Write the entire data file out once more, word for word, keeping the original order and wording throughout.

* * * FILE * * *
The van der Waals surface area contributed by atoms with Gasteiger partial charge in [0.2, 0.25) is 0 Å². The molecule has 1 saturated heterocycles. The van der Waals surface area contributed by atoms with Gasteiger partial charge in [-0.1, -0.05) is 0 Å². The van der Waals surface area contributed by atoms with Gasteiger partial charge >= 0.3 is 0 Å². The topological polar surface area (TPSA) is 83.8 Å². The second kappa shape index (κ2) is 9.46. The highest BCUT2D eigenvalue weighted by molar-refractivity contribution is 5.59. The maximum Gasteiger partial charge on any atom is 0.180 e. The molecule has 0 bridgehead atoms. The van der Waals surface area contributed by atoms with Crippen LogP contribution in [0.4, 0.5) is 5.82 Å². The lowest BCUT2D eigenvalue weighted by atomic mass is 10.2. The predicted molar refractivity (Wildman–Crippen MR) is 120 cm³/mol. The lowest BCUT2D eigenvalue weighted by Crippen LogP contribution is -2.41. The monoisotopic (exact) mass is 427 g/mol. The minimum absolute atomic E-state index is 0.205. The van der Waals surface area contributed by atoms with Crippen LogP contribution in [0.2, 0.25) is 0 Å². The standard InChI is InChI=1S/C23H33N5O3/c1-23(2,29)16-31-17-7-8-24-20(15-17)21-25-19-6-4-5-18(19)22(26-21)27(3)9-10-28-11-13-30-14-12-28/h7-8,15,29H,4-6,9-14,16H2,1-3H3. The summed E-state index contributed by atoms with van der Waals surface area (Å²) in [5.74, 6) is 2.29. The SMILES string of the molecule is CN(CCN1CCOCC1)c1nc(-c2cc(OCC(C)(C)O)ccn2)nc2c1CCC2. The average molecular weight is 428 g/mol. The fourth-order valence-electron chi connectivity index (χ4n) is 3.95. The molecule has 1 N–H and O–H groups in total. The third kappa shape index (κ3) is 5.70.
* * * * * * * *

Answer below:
The van der Waals surface area contributed by atoms with Gasteiger partial charge in [0.2, 0.25) is 0 Å². The molecule has 1 saturated heterocycles. The van der Waals surface area contributed by atoms with Gasteiger partial charge in [-0.1, -0.05) is 0 Å². The van der Waals surface area contributed by atoms with Gasteiger partial charge >= 0.3 is 0 Å². The topological polar surface area (TPSA) is 83.8 Å². The second kappa shape index (κ2) is 9.46. The highest BCUT2D eigenvalue weighted by molar-refractivity contribution is 5.59. The maximum Gasteiger partial charge on any atom is 0.180 e. The molecule has 0 bridgehead atoms. The van der Waals surface area contributed by atoms with Crippen LogP contribution in [0.4, 0.5) is 5.82 Å². The lowest BCUT2D eigenvalue weighted by atomic mass is 10.2. The predicted molar refractivity (Wildman–Crippen MR) is 120 cm³/mol. The lowest BCUT2D eigenvalue weighted by Crippen LogP contribution is -2.41. The monoisotopic (exact) mass is 427 g/mol. The minimum absolute atomic E-state index is 0.205. The van der Waals surface area contributed by atoms with Crippen LogP contribution in [0.2, 0.25) is 0 Å². The standard InChI is InChI=1S/C23H33N5O3/c1-23(2,29)16-31-17-7-8-24-20(15-17)21-25-19-6-4-5-18(19)22(26-21)27(3)9-10-28-11-13-30-14-12-28/h7-8,15,29H,4-6,9-14,16H2,1-3H3. The summed E-state index contributed by atoms with van der Waals surface area (Å²) in [5.74, 6) is 2.29. The SMILES string of the molecule is CN(CCN1CCOCC1)c1nc(-c2cc(OCC(C)(C)O)ccn2)nc2c1CCC2. The average molecular weight is 428 g/mol. The fourth-order valence-electron chi connectivity index (χ4n) is 3.95. The molecule has 1 N–H and O–H groups in total. The third kappa shape index (κ3) is 5.70.